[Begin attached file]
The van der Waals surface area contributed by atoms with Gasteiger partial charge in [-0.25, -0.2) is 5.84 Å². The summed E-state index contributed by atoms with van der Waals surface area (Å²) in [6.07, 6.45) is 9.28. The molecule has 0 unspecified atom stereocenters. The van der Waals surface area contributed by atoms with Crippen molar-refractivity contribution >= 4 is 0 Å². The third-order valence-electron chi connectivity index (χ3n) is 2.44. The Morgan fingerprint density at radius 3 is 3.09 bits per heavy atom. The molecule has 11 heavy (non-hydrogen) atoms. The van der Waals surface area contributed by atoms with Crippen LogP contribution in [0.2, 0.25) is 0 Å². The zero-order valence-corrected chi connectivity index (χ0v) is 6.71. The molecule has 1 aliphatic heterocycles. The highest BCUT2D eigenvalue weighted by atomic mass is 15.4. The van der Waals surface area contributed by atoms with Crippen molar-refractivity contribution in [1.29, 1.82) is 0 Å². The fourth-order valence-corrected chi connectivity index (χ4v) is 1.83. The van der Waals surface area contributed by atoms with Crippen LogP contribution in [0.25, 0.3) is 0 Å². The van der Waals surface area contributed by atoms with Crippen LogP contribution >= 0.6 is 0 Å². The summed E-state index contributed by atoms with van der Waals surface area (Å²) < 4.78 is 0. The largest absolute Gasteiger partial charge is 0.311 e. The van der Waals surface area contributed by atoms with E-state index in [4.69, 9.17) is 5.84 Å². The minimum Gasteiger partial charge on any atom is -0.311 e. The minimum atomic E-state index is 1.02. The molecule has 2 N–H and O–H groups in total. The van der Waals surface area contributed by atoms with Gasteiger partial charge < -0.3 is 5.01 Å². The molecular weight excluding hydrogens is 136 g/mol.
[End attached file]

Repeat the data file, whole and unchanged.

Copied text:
The van der Waals surface area contributed by atoms with Gasteiger partial charge in [-0.25, -0.2) is 5.84 Å². The summed E-state index contributed by atoms with van der Waals surface area (Å²) in [6.07, 6.45) is 9.28. The molecule has 0 unspecified atom stereocenters. The van der Waals surface area contributed by atoms with Crippen molar-refractivity contribution >= 4 is 0 Å². The third-order valence-electron chi connectivity index (χ3n) is 2.44. The Morgan fingerprint density at radius 3 is 3.09 bits per heavy atom. The molecule has 11 heavy (non-hydrogen) atoms. The van der Waals surface area contributed by atoms with Crippen LogP contribution in [0.2, 0.25) is 0 Å². The zero-order valence-corrected chi connectivity index (χ0v) is 6.71. The molecule has 1 aliphatic heterocycles. The highest BCUT2D eigenvalue weighted by atomic mass is 15.4. The van der Waals surface area contributed by atoms with Crippen molar-refractivity contribution in [1.29, 1.82) is 0 Å². The fourth-order valence-corrected chi connectivity index (χ4v) is 1.83. The van der Waals surface area contributed by atoms with Crippen LogP contribution in [0.25, 0.3) is 0 Å². The van der Waals surface area contributed by atoms with Crippen LogP contribution >= 0.6 is 0 Å². The summed E-state index contributed by atoms with van der Waals surface area (Å²) < 4.78 is 0. The largest absolute Gasteiger partial charge is 0.311 e. The van der Waals surface area contributed by atoms with E-state index in [4.69, 9.17) is 5.84 Å². The minimum Gasteiger partial charge on any atom is -0.311 e. The minimum atomic E-state index is 1.02. The molecule has 2 N–H and O–H groups in total. The van der Waals surface area contributed by atoms with Gasteiger partial charge < -0.3 is 5.01 Å². The molecular weight excluding hydrogens is 136 g/mol.